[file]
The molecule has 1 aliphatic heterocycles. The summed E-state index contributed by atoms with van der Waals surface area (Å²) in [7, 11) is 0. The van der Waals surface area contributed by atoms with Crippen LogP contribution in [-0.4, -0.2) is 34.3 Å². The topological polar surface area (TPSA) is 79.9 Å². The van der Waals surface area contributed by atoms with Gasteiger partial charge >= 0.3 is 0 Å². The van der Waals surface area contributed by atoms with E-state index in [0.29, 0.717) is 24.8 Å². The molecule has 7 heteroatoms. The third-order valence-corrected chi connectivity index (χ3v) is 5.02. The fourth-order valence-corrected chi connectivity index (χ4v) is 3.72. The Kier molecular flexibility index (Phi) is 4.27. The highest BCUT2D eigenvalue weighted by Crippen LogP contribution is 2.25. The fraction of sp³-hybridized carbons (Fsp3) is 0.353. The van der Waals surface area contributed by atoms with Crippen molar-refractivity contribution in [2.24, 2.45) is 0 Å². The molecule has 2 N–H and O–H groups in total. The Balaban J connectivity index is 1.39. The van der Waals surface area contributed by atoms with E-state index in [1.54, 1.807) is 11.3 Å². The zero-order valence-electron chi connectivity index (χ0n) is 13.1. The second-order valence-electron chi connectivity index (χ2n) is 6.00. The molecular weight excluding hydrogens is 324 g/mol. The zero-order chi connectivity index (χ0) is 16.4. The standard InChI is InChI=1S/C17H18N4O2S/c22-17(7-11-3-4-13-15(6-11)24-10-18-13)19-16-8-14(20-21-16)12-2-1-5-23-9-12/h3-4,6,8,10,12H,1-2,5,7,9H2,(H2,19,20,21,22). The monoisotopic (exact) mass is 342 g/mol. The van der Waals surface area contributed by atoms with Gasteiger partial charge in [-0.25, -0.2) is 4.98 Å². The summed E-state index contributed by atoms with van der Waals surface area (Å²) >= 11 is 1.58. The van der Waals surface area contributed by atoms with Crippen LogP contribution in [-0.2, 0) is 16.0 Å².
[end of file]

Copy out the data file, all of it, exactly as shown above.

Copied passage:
The molecule has 1 aliphatic heterocycles. The summed E-state index contributed by atoms with van der Waals surface area (Å²) in [7, 11) is 0. The van der Waals surface area contributed by atoms with Crippen LogP contribution in [-0.4, -0.2) is 34.3 Å². The topological polar surface area (TPSA) is 79.9 Å². The van der Waals surface area contributed by atoms with Gasteiger partial charge >= 0.3 is 0 Å². The van der Waals surface area contributed by atoms with E-state index in [0.29, 0.717) is 24.8 Å². The molecule has 7 heteroatoms. The third-order valence-corrected chi connectivity index (χ3v) is 5.02. The fourth-order valence-corrected chi connectivity index (χ4v) is 3.72. The Kier molecular flexibility index (Phi) is 4.27. The highest BCUT2D eigenvalue weighted by Crippen LogP contribution is 2.25. The fraction of sp³-hybridized carbons (Fsp3) is 0.353. The van der Waals surface area contributed by atoms with Crippen molar-refractivity contribution in [2.24, 2.45) is 0 Å². The molecule has 2 N–H and O–H groups in total. The Balaban J connectivity index is 1.39. The van der Waals surface area contributed by atoms with E-state index in [1.54, 1.807) is 11.3 Å². The zero-order valence-electron chi connectivity index (χ0n) is 13.1. The second-order valence-electron chi connectivity index (χ2n) is 6.00. The molecular weight excluding hydrogens is 324 g/mol. The zero-order chi connectivity index (χ0) is 16.4. The standard InChI is InChI=1S/C17H18N4O2S/c22-17(7-11-3-4-13-15(6-11)24-10-18-13)19-16-8-14(20-21-16)12-2-1-5-23-9-12/h3-4,6,8,10,12H,1-2,5,7,9H2,(H2,19,20,21,22). The monoisotopic (exact) mass is 342 g/mol. The van der Waals surface area contributed by atoms with Gasteiger partial charge in [-0.25, -0.2) is 4.98 Å². The summed E-state index contributed by atoms with van der Waals surface area (Å²) >= 11 is 1.58. The van der Waals surface area contributed by atoms with Crippen LogP contribution in [-0.2, 0) is 16.0 Å².